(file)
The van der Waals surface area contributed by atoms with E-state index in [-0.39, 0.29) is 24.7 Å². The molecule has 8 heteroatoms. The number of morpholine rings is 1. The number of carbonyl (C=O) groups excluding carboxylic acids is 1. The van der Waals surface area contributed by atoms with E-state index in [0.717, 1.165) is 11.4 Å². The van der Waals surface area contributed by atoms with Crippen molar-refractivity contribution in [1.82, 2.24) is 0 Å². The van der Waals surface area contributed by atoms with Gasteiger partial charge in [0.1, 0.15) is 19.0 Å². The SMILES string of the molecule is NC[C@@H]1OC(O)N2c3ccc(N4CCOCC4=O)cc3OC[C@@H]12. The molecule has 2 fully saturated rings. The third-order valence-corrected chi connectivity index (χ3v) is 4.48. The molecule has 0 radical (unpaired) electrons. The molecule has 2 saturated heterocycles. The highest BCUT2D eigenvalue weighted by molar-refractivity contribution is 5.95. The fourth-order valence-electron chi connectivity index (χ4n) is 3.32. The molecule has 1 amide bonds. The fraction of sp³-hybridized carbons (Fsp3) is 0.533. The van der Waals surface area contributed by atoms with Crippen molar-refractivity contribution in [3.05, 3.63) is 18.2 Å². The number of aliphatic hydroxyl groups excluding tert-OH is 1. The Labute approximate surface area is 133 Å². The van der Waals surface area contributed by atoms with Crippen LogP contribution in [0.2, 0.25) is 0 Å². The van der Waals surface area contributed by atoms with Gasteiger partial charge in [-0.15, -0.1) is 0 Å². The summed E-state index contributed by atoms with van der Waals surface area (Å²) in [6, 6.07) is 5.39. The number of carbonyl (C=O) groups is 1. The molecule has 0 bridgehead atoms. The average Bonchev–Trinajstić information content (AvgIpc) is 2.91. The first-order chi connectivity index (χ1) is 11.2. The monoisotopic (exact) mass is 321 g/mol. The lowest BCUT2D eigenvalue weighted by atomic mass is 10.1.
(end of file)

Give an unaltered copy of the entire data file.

The van der Waals surface area contributed by atoms with E-state index in [-0.39, 0.29) is 24.7 Å². The molecule has 8 heteroatoms. The number of morpholine rings is 1. The number of carbonyl (C=O) groups excluding carboxylic acids is 1. The van der Waals surface area contributed by atoms with E-state index in [0.717, 1.165) is 11.4 Å². The van der Waals surface area contributed by atoms with Crippen molar-refractivity contribution in [1.82, 2.24) is 0 Å². The van der Waals surface area contributed by atoms with Gasteiger partial charge in [0.1, 0.15) is 19.0 Å². The SMILES string of the molecule is NC[C@@H]1OC(O)N2c3ccc(N4CCOCC4=O)cc3OC[C@@H]12. The molecule has 2 fully saturated rings. The third-order valence-corrected chi connectivity index (χ3v) is 4.48. The molecule has 0 radical (unpaired) electrons. The molecule has 2 saturated heterocycles. The highest BCUT2D eigenvalue weighted by molar-refractivity contribution is 5.95. The fourth-order valence-electron chi connectivity index (χ4n) is 3.32. The molecule has 1 amide bonds. The fraction of sp³-hybridized carbons (Fsp3) is 0.533. The van der Waals surface area contributed by atoms with Crippen molar-refractivity contribution in [3.05, 3.63) is 18.2 Å². The number of aliphatic hydroxyl groups excluding tert-OH is 1. The Labute approximate surface area is 133 Å². The van der Waals surface area contributed by atoms with Crippen LogP contribution in [0.2, 0.25) is 0 Å². The van der Waals surface area contributed by atoms with Gasteiger partial charge in [-0.15, -0.1) is 0 Å². The summed E-state index contributed by atoms with van der Waals surface area (Å²) in [6, 6.07) is 5.39. The number of carbonyl (C=O) groups is 1. The molecule has 0 bridgehead atoms. The average Bonchev–Trinajstić information content (AvgIpc) is 2.91. The first-order chi connectivity index (χ1) is 11.2. The monoisotopic (exact) mass is 321 g/mol. The lowest BCUT2D eigenvalue weighted by atomic mass is 10.1.